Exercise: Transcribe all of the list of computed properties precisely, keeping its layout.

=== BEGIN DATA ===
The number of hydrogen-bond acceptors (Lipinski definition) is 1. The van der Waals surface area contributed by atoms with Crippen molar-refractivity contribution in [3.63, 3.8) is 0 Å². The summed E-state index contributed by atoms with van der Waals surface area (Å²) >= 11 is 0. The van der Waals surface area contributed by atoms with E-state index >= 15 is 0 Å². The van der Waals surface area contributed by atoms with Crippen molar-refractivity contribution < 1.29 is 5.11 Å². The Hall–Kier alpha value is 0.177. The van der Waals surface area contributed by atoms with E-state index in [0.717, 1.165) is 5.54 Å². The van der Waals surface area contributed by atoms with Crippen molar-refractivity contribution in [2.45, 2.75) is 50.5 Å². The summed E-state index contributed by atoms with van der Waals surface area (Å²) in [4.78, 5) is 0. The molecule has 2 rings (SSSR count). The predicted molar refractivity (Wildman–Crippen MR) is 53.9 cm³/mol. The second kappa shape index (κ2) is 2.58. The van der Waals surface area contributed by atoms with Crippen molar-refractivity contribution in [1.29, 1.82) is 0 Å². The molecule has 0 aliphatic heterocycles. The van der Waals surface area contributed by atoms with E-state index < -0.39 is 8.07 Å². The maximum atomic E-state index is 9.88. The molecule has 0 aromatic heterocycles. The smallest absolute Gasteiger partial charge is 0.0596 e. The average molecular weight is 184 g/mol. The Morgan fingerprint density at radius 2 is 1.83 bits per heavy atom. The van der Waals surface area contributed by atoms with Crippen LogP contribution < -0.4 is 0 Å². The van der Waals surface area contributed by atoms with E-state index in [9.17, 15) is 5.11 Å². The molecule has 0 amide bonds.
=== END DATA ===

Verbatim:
The number of hydrogen-bond acceptors (Lipinski definition) is 1. The van der Waals surface area contributed by atoms with Crippen molar-refractivity contribution in [3.63, 3.8) is 0 Å². The summed E-state index contributed by atoms with van der Waals surface area (Å²) >= 11 is 0. The van der Waals surface area contributed by atoms with E-state index >= 15 is 0 Å². The van der Waals surface area contributed by atoms with Crippen molar-refractivity contribution < 1.29 is 5.11 Å². The Hall–Kier alpha value is 0.177. The van der Waals surface area contributed by atoms with E-state index in [0.717, 1.165) is 5.54 Å². The van der Waals surface area contributed by atoms with Crippen molar-refractivity contribution in [2.45, 2.75) is 50.5 Å². The summed E-state index contributed by atoms with van der Waals surface area (Å²) in [4.78, 5) is 0. The molecule has 2 rings (SSSR count). The predicted molar refractivity (Wildman–Crippen MR) is 53.9 cm³/mol. The second kappa shape index (κ2) is 2.58. The van der Waals surface area contributed by atoms with Crippen molar-refractivity contribution in [1.29, 1.82) is 0 Å². The molecule has 0 aliphatic heterocycles. The van der Waals surface area contributed by atoms with E-state index < -0.39 is 8.07 Å². The maximum atomic E-state index is 9.88. The molecule has 0 aromatic heterocycles. The smallest absolute Gasteiger partial charge is 0.0596 e. The average molecular weight is 184 g/mol. The Morgan fingerprint density at radius 2 is 1.83 bits per heavy atom. The van der Waals surface area contributed by atoms with Crippen LogP contribution < -0.4 is 0 Å². The van der Waals surface area contributed by atoms with E-state index in [9.17, 15) is 5.11 Å². The molecule has 0 amide bonds.